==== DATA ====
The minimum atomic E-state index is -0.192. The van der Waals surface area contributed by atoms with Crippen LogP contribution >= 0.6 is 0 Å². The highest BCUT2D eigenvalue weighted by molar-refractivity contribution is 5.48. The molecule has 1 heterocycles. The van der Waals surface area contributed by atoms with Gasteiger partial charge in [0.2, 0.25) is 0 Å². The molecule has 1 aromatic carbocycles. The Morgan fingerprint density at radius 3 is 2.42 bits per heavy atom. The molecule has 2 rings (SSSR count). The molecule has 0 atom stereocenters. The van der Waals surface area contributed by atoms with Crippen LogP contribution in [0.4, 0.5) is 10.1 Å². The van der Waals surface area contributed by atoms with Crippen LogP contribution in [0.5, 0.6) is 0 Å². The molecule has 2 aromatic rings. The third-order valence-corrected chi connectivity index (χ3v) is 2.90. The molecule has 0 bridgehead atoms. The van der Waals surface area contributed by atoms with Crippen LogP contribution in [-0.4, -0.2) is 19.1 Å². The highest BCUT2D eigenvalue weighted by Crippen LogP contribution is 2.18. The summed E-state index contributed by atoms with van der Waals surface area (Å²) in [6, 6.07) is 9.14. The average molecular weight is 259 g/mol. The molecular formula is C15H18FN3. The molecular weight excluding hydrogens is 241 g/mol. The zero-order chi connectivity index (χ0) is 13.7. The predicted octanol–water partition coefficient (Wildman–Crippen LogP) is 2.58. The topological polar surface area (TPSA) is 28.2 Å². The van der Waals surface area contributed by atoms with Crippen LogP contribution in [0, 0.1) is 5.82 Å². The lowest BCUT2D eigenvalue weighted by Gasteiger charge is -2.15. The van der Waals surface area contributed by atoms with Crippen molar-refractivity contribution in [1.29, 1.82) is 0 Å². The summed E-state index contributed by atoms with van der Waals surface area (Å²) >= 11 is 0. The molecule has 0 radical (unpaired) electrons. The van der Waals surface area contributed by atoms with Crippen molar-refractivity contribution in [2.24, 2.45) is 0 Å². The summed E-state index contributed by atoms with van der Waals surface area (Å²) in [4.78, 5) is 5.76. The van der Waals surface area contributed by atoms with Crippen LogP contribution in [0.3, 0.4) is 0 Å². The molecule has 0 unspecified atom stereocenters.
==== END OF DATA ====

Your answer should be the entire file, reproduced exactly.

The minimum atomic E-state index is -0.192. The van der Waals surface area contributed by atoms with Crippen LogP contribution >= 0.6 is 0 Å². The highest BCUT2D eigenvalue weighted by molar-refractivity contribution is 5.48. The molecule has 1 heterocycles. The van der Waals surface area contributed by atoms with Gasteiger partial charge in [0.2, 0.25) is 0 Å². The molecule has 1 aromatic carbocycles. The Morgan fingerprint density at radius 3 is 2.42 bits per heavy atom. The molecule has 2 rings (SSSR count). The molecule has 0 atom stereocenters. The van der Waals surface area contributed by atoms with Crippen LogP contribution in [0.4, 0.5) is 10.1 Å². The van der Waals surface area contributed by atoms with Crippen LogP contribution in [0.5, 0.6) is 0 Å². The molecule has 2 aromatic rings. The third-order valence-corrected chi connectivity index (χ3v) is 2.90. The molecule has 0 bridgehead atoms. The van der Waals surface area contributed by atoms with Crippen LogP contribution in [-0.4, -0.2) is 19.1 Å². The highest BCUT2D eigenvalue weighted by Crippen LogP contribution is 2.18. The summed E-state index contributed by atoms with van der Waals surface area (Å²) in [6, 6.07) is 9.14. The average molecular weight is 259 g/mol. The molecular formula is C15H18FN3. The molecular weight excluding hydrogens is 241 g/mol. The zero-order chi connectivity index (χ0) is 13.7. The predicted octanol–water partition coefficient (Wildman–Crippen LogP) is 2.58. The topological polar surface area (TPSA) is 28.2 Å². The van der Waals surface area contributed by atoms with Crippen LogP contribution in [0, 0.1) is 5.82 Å². The lowest BCUT2D eigenvalue weighted by Gasteiger charge is -2.15. The van der Waals surface area contributed by atoms with Crippen molar-refractivity contribution in [1.29, 1.82) is 0 Å². The summed E-state index contributed by atoms with van der Waals surface area (Å²) >= 11 is 0. The molecule has 0 radical (unpaired) electrons. The van der Waals surface area contributed by atoms with Crippen molar-refractivity contribution in [2.24, 2.45) is 0 Å². The summed E-state index contributed by atoms with van der Waals surface area (Å²) in [4.78, 5) is 5.76. The van der Waals surface area contributed by atoms with Crippen LogP contribution in [0.3, 0.4) is 0 Å². The molecule has 0 unspecified atom stereocenters.